I just came across this post by Nicholas Lovell in response to Dave’s talk at the GameHorizon conference. I don’t want to get into debating all of it (obviously I disagree on the “epic fail” bit!!), but item #2 really got me thinking:
My view: different business models require different gameplay. A subscription business needs a very different set of hooks to a microtransaction business or an advertising-funded business. Trying to shoe-horn a business model onto a game not designed for it is very very hard and is likely to cause huge difficulties in the future.
I think this is very much missing the point. I wouldn’t dispute that “shoe-horning” a business model onto a game not designed for it is hard, but it doesn’t logically follow that you should build your game around a business model. I’ve no idea what Dave actually said, still less what meaning he intended to convey, but I think there are two key reasons why Dave was right (and this is all just my personal opinion rather than RTW’s).
#1 Basic economics of consumer software
Here are the variables in how much profit you make from software:
- Development cost
- Number of users
- Pricing and payment model – how much each user pays you
- Operational costs, if your software is a service (online game, website, etc)
It’s a tricky equation because they’re all intertwined (pricing affects the number of users; number of users could affect the price you think you should charge; spending extra development cost could allow you to reduce running costs, increase price or increase users; etc etc). But, a few simple observations help to clarify:
- Number of users is incredibly important. The beauty of consumer software compared to other products is its ability to scale. It costs you nothing to produce copies of the software, and the number of users has enormous scope for increase: this is the variable with the leverage in the equation, and if you want to be really successful, this is the key.
- Development cost is less important than you think, because it’s a one-off cost. I’m not saying it doesn’t matter, but it doesn’t scale. There’s a limit to what you can do by trying to play with that variable, particularly as any significant reduction is going to hurt quality so much that you fail entirely.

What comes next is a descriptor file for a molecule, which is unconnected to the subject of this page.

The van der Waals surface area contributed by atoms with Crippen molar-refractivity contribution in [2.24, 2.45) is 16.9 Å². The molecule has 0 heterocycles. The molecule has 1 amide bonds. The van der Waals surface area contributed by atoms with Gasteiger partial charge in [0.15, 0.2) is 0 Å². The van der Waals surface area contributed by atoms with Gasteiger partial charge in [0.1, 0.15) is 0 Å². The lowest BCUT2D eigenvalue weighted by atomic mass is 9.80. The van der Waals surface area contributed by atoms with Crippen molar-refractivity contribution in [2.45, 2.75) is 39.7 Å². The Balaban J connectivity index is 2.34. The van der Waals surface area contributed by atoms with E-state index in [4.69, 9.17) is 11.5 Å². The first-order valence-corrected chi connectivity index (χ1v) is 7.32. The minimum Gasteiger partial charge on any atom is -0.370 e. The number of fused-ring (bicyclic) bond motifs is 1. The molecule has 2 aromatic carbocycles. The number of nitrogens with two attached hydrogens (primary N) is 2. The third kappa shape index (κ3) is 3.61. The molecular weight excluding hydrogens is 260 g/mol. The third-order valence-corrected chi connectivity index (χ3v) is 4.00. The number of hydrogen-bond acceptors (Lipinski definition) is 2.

- Operational costs are far more important, because they do affect your ability to scale. It would obviously be a mistake to price your software below its running costs unless you had a plan to change that relationship over time.
- Pricing isn’t something you can tweak to cover your costs. Correct pricing strategy has nothing to do with your costs; it’s all about value to the consumer. So this factor is critically important, but it’s not a variable in the sense of a number that you can just play with in a spreadsheet to get the profit you want (incidentally, this fact about pricing has nothing to do with software specifically … as you’d expect, Joel Spolsky has a good article and book recommendation here). In a creative endeavour like an online game, you typically don’t know in advance exactly what the customer’s experience will be like; you don’t know what aspects of your game will be most fun. So you can’t possibly know what the perceived value will be, and it’s therefore very hard to think up-front about how you charge the consumer.
I would suggest that these four factors imply that your main “business model” concerns early in development should be, in order:
- Making a great product that lots of people want to play. Without this, you stand no chance, whereas with this, you’ll find a way to make money from it.
- Operational running costs, as these are the main thing that could prevent a great product from being profitable.
Although I have no idea how Dave and the board approached APB’s business model, I do know for sure that the development team has paid close attention to both of these.
#2 Development (creative and engineering) considerations
Naturally, you may need to build software features to support the business model, but as an engineer, I’d say these features are always likely to be more straightforward (read: lower risk) than the creative/gameplay/fun features. I would much rather focus on the creative stuff early on the project, when the time is right for heavy iteration and exploration of design space, and then build the business features near the end when you know what you’ve got. I suspect this is part of what Dave was getting at: he’s a creative person and wants to nail that part of the project above all. He understands that you can’t just plan a game design up front and implement it from a spec. You have to iterate, you have to experience what you’re building to guide further decisions.
Finally, whichever route you take, this isn’t a binary decision. There’s a continuum between the extreme positions of building a game entirely around a business model, and the opposite extreme of building a game with absolutely no thought to the business model. I would expect either extreme to be a bad idea, and I’d personally interpret Dave’s position as leaning toward one end of the scale, rather than not caring at all about the business model. The fact that we’ve managed to raise $80m of VC, and the fact that the engineering team have paid close attention to things like bandwidth, suggest that we haven’t been completely blase about the business model during development!